To make that possible, we rely heavily on massive amounts of personal data. We share it with analytics engines that make predictions and come up with recommendations based on overall trends of your “data cohort,” a significant population as similar to yourself as possible. Then we feed this information into highly sophisticated personal computational physiology simulations to get your unique health projection.
Personal health forecasts will be a lot more intrusive. How far are you willing to go to share your data to accomplish that?
Data from sensors + analytics + computational physiology engines could take much guessing out of your health treatment. For example, in fine-tuning drugs that stabilize medical conditions. Why can’t we try the new drug on your virtual body first?
Imagine the power of natural evolution, but on an immensely faster scale, going through, evaluating, discarding, modifying, and eventually finding the exact personalized drug composition for you. Guessing is over! And you did not have to be part of a lengthy, controlled drug experiment.
The more your virtual body simulation knows about you, the more “smart design” methods, driven by augmented intelligence, can be applied.
But here comes the tricky part. Your personal data alone is likely not enough to give the right recommendations. It needs to be assessed in the context of other people—your “data cohort.” These could be your friends, as you tend to share activities with them. But it could be others with whom you have certain aspects of your life in common: similar jobs, areas with comparable environmental conditions; a certain kind of life style (you tend to go for walks, or try to eat organic food).
Your compiled data will place you in some category. From it, one can derive common patterns, which indicate trends, just like the weather forecast. Or like Tesla’s network of soon-to-be-driverless cars. They gather and share data about road conditions, dangerous intersections, driving patterns etc. and feed the information back into the car fleet and through over-the-air software updates.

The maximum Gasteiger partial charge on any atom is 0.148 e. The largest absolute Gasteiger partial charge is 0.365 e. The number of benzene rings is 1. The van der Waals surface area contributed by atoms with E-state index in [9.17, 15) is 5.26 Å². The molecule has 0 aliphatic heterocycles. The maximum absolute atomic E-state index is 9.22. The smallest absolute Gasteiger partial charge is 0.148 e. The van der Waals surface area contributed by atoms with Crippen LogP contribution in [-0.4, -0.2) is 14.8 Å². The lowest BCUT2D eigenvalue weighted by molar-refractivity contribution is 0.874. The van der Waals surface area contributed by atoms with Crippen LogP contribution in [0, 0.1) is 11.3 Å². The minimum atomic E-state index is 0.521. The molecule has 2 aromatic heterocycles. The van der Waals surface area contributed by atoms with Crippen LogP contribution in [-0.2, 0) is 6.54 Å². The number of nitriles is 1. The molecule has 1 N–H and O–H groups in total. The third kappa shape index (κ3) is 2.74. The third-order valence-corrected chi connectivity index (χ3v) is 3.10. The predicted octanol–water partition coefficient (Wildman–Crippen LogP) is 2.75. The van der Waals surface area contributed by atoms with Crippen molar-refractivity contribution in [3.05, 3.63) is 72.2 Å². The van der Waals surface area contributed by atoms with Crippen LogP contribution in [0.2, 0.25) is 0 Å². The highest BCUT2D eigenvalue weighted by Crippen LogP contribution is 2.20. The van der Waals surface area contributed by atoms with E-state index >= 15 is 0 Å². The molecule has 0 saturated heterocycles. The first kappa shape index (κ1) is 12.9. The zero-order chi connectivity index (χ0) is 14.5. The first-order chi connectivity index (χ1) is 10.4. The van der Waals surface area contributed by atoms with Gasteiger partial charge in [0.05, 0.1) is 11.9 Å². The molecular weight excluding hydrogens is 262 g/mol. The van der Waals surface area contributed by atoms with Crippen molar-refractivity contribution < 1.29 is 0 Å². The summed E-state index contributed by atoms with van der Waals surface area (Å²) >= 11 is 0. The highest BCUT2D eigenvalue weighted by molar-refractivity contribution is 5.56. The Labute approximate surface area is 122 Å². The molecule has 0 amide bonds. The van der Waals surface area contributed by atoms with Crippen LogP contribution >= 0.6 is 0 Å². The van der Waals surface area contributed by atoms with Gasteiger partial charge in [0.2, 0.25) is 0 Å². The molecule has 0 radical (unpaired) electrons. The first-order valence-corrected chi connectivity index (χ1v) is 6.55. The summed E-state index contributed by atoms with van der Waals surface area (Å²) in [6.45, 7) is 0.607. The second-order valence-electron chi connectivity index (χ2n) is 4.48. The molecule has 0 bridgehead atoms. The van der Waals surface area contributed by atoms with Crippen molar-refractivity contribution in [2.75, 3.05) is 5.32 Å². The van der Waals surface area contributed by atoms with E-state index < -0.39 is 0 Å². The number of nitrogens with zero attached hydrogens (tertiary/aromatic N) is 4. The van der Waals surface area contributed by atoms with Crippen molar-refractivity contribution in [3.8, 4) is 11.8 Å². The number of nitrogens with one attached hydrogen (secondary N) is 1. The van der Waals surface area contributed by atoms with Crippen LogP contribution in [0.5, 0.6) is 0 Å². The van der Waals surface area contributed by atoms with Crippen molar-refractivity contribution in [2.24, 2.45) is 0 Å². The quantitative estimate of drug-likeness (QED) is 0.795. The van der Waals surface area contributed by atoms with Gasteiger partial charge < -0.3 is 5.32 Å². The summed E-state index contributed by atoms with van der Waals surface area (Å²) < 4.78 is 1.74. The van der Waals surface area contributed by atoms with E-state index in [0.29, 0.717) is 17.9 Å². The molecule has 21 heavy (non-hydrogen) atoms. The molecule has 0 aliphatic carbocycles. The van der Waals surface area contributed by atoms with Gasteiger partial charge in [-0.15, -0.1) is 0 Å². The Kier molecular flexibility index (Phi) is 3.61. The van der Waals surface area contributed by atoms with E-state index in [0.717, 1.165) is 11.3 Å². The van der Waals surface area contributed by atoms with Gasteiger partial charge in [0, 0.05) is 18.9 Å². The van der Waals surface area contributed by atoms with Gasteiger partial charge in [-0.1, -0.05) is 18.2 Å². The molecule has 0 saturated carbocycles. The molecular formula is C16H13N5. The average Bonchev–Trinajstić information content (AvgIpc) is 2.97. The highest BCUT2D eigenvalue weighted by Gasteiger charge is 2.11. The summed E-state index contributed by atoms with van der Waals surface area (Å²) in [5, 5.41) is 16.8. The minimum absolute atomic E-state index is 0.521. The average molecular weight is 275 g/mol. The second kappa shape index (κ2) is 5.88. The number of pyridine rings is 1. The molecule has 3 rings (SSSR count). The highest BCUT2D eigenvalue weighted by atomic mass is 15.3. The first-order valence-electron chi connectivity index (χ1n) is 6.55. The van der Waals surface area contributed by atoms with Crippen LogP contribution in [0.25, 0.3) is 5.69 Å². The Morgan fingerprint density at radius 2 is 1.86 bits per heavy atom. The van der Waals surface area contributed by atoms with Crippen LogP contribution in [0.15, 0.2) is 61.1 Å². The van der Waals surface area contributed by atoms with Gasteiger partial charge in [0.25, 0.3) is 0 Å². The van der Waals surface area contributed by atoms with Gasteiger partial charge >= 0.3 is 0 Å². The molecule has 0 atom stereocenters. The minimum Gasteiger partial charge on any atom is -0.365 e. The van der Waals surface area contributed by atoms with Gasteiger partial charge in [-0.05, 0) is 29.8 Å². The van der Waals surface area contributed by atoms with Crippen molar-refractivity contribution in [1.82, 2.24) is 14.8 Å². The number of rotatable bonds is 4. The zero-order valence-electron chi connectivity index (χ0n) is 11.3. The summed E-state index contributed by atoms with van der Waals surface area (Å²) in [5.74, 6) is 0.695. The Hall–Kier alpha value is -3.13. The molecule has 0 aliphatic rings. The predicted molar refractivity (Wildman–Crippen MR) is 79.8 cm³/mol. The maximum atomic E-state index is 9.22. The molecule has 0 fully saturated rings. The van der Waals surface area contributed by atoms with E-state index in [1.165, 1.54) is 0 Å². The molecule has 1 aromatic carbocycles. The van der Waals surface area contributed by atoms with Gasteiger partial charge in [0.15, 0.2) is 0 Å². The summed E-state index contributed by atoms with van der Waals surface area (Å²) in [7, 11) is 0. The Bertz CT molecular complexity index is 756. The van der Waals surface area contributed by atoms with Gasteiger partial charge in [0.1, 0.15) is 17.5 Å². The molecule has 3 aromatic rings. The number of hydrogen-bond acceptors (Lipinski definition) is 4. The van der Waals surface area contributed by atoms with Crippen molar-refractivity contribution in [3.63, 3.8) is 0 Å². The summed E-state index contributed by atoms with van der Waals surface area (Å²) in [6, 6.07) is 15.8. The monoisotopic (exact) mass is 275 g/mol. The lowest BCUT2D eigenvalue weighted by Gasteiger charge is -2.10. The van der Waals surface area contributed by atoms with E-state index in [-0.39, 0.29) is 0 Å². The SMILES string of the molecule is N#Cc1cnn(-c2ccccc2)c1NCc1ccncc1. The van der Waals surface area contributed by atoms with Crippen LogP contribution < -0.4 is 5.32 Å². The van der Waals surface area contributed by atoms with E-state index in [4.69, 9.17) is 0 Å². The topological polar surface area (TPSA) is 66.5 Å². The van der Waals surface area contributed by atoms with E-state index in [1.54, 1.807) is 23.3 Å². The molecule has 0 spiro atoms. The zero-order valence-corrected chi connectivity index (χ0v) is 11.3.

Except, personal health forecasts will be a lot more intrusive. How far are you willing to go to share your data to accomplish that?
First steps are already being taken in this direction by bringing patient medical records into personal health apps, as Apple recently announced. This gives us as health care consumers greater control over our own medical data. And we can decide how much — if any — of this data we want to share, for example, with researchers to help find cures for diseases more effectively and faster.
Conceivably, we could even be able to automate our body repair. In the Internet of Things we are creating an industrial nervous system. Through sensors that share their data across extended networks, each component can predict with high accuracy when it’s going to fail — even before it’s actually failing — and order its replacement.
Can we see something similar for your personal health assistant? It may be able to tell you when your knees are going to be worn out — derived from your jogging habits. Can it tell you even before your own body lets you know, and well before your knees start to hurt?
These augmented intelligent systems, which are just starting to emerge around us, should soon give us amazing tools to help us live better, healthier and longer lives.
But social and ethical complications will also set in. What if our health and life insurers demand access to these intimate personas, with all of their projections, as a condition of writing policies? What if our banks make similar demands before issuing mortgages? What can hackers do to the algorithms involved?
Many of these questions are not going to have easy answers — especially the ones we have not thought of yet.
But the time to start thinking about them is now.